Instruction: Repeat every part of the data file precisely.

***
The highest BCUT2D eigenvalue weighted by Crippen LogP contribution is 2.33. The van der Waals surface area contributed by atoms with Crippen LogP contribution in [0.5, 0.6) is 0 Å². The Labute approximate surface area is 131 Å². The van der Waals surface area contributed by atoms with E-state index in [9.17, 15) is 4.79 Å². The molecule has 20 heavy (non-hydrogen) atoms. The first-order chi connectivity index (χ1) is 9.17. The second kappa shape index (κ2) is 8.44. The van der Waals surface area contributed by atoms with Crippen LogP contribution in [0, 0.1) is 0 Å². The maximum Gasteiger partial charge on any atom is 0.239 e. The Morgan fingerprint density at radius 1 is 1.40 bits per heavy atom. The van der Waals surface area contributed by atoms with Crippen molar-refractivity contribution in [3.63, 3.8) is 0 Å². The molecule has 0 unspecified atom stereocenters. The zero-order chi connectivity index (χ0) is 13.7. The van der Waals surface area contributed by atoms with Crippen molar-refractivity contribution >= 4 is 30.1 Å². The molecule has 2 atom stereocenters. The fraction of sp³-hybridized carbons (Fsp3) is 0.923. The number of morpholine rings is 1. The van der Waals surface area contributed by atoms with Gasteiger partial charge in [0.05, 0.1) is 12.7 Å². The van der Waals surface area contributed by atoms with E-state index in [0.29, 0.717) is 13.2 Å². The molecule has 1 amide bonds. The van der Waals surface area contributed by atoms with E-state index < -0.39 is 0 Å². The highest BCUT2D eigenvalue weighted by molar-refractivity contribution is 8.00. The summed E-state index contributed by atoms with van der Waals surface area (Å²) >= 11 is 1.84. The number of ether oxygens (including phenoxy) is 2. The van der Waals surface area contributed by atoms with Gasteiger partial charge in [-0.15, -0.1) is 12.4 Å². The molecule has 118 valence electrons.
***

The highest BCUT2D eigenvalue weighted by Crippen LogP contribution is 2.33. The van der Waals surface area contributed by atoms with Crippen LogP contribution in [0.5, 0.6) is 0 Å². The Labute approximate surface area is 131 Å². The van der Waals surface area contributed by atoms with E-state index in [9.17, 15) is 4.79 Å². The molecule has 20 heavy (non-hydrogen) atoms. The first-order chi connectivity index (χ1) is 9.17. The second kappa shape index (κ2) is 8.44. The van der Waals surface area contributed by atoms with Crippen LogP contribution in [0, 0.1) is 0 Å². The maximum Gasteiger partial charge on any atom is 0.239 e. The Morgan fingerprint density at radius 1 is 1.40 bits per heavy atom. The van der Waals surface area contributed by atoms with Crippen molar-refractivity contribution in [3.63, 3.8) is 0 Å². The molecule has 0 unspecified atom stereocenters. The zero-order chi connectivity index (χ0) is 13.7. The van der Waals surface area contributed by atoms with Crippen molar-refractivity contribution >= 4 is 30.1 Å². The molecule has 2 atom stereocenters. The fraction of sp³-hybridized carbons (Fsp3) is 0.923. The number of morpholine rings is 1. The van der Waals surface area contributed by atoms with Gasteiger partial charge in [0.05, 0.1) is 12.7 Å². The van der Waals surface area contributed by atoms with E-state index in [0.29, 0.717) is 13.2 Å². The molecule has 1 amide bonds. The van der Waals surface area contributed by atoms with E-state index < -0.39 is 0 Å². The highest BCUT2D eigenvalue weighted by molar-refractivity contribution is 8.00. The summed E-state index contributed by atoms with van der Waals surface area (Å²) >= 11 is 1.84. The number of ether oxygens (including phenoxy) is 2. The van der Waals surface area contributed by atoms with Gasteiger partial charge in [-0.15, -0.1) is 12.4 Å². The molecule has 118 valence electrons.